Intro to Trend Lines in Tableau

A free video tutorial from Lukas Halim
Analytics Professional
4.6 instructor rating • 2 courses • 54,447 students

Lecture description

Trend lines (also called best-fit lines) illustrate the relationship between two more more measures. Tableau allows you to create linear, exponential, logarithmic, and polynomial trend lines.

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06:06:47 of on-demand video • Updated February 2021

• Sort, filter, slice, pivot, and graph using a Tableau Public, a free version of the market leading visualization tool.
• Combine multiple data sources using joins, blends, unions, and relationships.
• Create bar charts, pie charts, and line graphs.
• Create calculated fields with conditional logic.
• Map your data to quickly detect geographic variation.
• Create a dynamic dashboards combining multiple worksheets.
• Create trendlines and understand the relevant statistical metrics such as p-value and R-squared.
• Create forecasts with prediction intervals, accounting for seasonal variability.
• Take two full-length practice exams for the Tableau Desktop Certified Associate Exam.
• Use publicly available data to create visualizations on topics that interest you - anything from the economy to the Olympics.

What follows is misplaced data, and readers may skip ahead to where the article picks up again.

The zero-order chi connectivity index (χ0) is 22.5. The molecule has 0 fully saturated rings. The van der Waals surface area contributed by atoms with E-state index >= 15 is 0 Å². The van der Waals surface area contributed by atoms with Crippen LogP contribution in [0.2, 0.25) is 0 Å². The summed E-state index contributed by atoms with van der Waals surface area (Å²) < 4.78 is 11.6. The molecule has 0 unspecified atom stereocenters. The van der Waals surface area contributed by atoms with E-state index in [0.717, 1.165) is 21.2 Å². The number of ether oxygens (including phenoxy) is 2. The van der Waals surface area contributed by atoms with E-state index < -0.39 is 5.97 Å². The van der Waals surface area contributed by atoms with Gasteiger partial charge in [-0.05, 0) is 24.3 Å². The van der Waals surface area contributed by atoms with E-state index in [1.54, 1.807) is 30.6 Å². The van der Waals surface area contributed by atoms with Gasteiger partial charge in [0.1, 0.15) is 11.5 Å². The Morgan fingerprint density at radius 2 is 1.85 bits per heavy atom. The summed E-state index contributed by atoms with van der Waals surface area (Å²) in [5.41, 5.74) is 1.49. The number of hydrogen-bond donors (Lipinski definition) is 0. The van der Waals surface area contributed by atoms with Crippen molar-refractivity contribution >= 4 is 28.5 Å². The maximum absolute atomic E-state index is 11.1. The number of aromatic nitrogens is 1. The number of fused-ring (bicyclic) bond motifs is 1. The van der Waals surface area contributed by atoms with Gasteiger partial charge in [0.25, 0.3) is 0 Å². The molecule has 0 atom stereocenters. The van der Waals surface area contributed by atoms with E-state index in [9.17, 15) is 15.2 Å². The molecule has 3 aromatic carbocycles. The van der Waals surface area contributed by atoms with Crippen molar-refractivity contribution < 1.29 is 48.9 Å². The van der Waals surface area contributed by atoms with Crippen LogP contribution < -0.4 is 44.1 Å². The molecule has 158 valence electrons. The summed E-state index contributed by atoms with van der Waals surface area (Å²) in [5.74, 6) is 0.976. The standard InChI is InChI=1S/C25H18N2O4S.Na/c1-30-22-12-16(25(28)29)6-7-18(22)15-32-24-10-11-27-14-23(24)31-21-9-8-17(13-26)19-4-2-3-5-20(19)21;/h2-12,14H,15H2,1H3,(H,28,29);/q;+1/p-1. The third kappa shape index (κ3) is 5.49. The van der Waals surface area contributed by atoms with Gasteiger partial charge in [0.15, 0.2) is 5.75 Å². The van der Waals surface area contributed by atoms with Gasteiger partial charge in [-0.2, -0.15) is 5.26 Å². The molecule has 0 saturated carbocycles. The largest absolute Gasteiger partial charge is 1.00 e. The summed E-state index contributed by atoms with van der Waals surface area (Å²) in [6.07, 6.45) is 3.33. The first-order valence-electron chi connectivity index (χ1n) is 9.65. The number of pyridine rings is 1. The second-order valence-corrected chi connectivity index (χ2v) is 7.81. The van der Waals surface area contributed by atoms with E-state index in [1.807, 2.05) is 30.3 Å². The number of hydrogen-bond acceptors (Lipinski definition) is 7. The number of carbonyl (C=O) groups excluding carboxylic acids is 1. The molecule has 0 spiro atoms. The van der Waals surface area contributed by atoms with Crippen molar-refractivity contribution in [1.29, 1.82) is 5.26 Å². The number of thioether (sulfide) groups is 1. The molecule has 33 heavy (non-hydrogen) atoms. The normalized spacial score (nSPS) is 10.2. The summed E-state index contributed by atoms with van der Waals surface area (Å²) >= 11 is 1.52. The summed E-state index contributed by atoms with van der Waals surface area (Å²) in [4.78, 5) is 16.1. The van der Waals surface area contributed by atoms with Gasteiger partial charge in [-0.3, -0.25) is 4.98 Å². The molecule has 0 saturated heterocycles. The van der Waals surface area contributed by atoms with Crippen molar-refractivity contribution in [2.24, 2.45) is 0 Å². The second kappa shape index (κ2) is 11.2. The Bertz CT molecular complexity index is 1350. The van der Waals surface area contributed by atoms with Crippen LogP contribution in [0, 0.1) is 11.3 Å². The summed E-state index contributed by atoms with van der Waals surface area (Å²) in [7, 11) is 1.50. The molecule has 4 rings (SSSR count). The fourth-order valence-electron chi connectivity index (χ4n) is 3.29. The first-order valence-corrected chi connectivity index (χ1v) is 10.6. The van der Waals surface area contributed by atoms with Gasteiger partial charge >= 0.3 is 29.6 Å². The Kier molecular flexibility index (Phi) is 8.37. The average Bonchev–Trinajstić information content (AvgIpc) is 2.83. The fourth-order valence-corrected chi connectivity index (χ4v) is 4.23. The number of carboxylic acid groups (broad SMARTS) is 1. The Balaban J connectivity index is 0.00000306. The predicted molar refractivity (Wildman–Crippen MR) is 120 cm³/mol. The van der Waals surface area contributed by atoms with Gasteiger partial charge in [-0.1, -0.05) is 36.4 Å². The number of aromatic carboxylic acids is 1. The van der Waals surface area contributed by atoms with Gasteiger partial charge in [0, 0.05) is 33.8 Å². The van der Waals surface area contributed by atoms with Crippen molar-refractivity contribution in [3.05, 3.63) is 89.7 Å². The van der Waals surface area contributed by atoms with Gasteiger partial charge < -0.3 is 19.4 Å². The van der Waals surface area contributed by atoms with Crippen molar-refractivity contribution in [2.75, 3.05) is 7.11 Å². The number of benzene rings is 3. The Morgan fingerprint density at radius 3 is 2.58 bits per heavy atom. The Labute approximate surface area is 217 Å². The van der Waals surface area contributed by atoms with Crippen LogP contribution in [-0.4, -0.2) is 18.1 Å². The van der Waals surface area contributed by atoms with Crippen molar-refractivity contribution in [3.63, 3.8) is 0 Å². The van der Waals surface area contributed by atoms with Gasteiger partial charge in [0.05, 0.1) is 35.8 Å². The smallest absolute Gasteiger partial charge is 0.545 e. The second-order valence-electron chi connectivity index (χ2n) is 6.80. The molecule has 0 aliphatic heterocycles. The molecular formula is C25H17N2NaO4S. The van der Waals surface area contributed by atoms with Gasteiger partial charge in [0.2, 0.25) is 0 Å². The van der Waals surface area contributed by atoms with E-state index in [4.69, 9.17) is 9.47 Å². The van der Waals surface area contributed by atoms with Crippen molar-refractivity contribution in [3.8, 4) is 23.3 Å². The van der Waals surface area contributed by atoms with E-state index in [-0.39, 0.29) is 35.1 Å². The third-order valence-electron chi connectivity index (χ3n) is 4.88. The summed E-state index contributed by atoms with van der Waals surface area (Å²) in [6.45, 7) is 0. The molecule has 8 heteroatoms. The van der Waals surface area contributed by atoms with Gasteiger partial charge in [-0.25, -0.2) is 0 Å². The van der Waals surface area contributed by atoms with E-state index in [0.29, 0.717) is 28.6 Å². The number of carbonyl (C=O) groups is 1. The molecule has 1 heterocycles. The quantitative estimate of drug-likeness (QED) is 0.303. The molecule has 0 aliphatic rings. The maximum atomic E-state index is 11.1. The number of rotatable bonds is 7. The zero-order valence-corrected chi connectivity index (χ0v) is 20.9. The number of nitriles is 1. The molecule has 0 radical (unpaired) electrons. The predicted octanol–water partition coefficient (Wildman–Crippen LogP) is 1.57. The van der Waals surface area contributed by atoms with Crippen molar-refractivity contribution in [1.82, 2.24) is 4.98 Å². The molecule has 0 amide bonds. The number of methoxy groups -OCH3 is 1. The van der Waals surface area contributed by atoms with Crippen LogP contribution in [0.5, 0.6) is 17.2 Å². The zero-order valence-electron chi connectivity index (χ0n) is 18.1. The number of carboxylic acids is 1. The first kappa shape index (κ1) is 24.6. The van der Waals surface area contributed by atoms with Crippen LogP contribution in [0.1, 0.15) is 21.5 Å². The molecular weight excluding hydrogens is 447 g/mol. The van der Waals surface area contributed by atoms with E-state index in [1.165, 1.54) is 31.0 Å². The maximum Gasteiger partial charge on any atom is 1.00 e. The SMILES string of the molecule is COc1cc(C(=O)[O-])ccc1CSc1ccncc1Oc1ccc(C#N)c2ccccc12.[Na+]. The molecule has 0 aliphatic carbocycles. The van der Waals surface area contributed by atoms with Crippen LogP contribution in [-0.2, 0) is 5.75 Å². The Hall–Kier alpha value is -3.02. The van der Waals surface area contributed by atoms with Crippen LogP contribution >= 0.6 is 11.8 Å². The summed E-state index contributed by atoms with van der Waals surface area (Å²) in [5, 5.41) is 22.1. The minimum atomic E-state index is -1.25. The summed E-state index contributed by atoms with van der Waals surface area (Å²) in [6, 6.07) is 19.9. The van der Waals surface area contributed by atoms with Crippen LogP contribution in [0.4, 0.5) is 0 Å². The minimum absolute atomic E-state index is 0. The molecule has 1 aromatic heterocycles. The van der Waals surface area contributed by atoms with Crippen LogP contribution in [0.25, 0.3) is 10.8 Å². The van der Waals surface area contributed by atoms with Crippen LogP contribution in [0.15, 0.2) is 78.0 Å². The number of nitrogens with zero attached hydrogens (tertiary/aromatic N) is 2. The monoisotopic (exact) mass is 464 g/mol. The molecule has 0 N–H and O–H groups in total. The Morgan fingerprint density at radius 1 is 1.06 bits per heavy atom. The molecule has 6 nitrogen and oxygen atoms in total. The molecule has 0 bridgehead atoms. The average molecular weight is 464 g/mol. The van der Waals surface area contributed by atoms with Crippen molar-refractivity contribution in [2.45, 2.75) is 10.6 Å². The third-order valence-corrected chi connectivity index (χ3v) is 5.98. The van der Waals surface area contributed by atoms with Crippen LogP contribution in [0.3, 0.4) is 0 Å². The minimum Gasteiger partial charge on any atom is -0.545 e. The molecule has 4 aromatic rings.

English - [Instructor] Trend lines in Tableau. A trend line, also called a best fit line, explains the relationship between two or more variables. For example, for every dollar in sales, how many dollars in profit do we receive? To see that, I'm going to add both profit and sales to the view. And now, I'm only getting a single point on my scatter plot. If I want to fix that, go to analysis and remove the aggregate measures, so that, instead of seeing a single aggregate value for sales and profit, I see each individual order as a different point on my scatter plot. And so, it looks like, roughly, as sales increases, probably profit also increase, but we can see it much more clearly what the relationship is if we use a trend line. So, I'm going to drag this over to linear and now, I get, basically, an equation that tells me how sales and profit relate to each other. And this basically says that for every one dollar of sales, on average, I have an additional 14 cents of profit. The intercept is 3.6. So, for example, if I had 100 dollars sales, this tells me that I'd have 100 times 14 cents. So that would be 14 dollars plus 3.6, so that would be another \$3.60. So, think maybe about 18 dollars in profit, if I had 100 dollars sales. This is not an exact relationship, this is just describing what the average relationship is between profit and sales. We can also model more complex relationships. If I go back to trend line, click on it again and I could do a logarithmic relationship. So now, this is showing profit in terms of the log of sales. Or I could do, if I choose trend line, the exponential, and so, this is showing the log of profit in terms of sales. Or I could do a polynomial, and this is showing profit in terms of sales cubed, sales squared and sales to the first power. Or if I wanted to make it a second degree polynomial, I could use this, click OK. And now I get an equation with profit in terms of sales squared times sales to the first power. So that is an introduction to trend lines in Tableau. There's a little bit more to say about it, so I will create another video that goes into a little bit more detail but that's an introduction. Let me know if you have any questions and thank you.